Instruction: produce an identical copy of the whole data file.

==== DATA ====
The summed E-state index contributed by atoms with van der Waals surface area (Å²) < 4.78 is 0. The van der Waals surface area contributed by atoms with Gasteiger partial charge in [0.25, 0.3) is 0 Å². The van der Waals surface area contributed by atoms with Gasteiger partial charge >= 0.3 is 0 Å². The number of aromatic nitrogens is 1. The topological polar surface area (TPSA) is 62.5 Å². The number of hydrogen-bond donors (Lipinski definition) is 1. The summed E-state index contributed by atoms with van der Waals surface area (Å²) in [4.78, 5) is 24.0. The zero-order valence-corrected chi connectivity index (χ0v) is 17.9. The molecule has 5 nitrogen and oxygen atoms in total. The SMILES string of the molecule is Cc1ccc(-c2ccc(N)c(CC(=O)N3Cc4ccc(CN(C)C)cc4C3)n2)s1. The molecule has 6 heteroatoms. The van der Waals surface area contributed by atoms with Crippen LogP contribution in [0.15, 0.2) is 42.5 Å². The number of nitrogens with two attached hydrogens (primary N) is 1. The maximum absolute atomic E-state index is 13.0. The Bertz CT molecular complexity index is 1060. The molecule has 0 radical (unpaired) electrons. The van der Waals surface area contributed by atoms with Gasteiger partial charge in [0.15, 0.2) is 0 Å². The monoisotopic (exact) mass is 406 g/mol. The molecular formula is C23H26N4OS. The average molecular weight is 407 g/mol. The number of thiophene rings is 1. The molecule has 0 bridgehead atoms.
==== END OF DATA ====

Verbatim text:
The summed E-state index contributed by atoms with van der Waals surface area (Å²) < 4.78 is 0. The van der Waals surface area contributed by atoms with Gasteiger partial charge in [0.25, 0.3) is 0 Å². The van der Waals surface area contributed by atoms with Gasteiger partial charge >= 0.3 is 0 Å². The number of aromatic nitrogens is 1. The topological polar surface area (TPSA) is 62.5 Å². The number of hydrogen-bond donors (Lipinski definition) is 1. The summed E-state index contributed by atoms with van der Waals surface area (Å²) in [4.78, 5) is 24.0. The zero-order valence-corrected chi connectivity index (χ0v) is 17.9. The molecule has 5 nitrogen and oxygen atoms in total. The SMILES string of the molecule is Cc1ccc(-c2ccc(N)c(CC(=O)N3Cc4ccc(CN(C)C)cc4C3)n2)s1. The molecule has 6 heteroatoms. The van der Waals surface area contributed by atoms with Crippen LogP contribution in [0.15, 0.2) is 42.5 Å². The number of nitrogens with two attached hydrogens (primary N) is 1. The maximum absolute atomic E-state index is 13.0. The Bertz CT molecular complexity index is 1060. The molecule has 0 radical (unpaired) electrons. The van der Waals surface area contributed by atoms with Gasteiger partial charge in [0.15, 0.2) is 0 Å². The monoisotopic (exact) mass is 406 g/mol. The molecular formula is C23H26N4OS. The average molecular weight is 407 g/mol. The number of thiophene rings is 1. The molecule has 0 bridgehead atoms.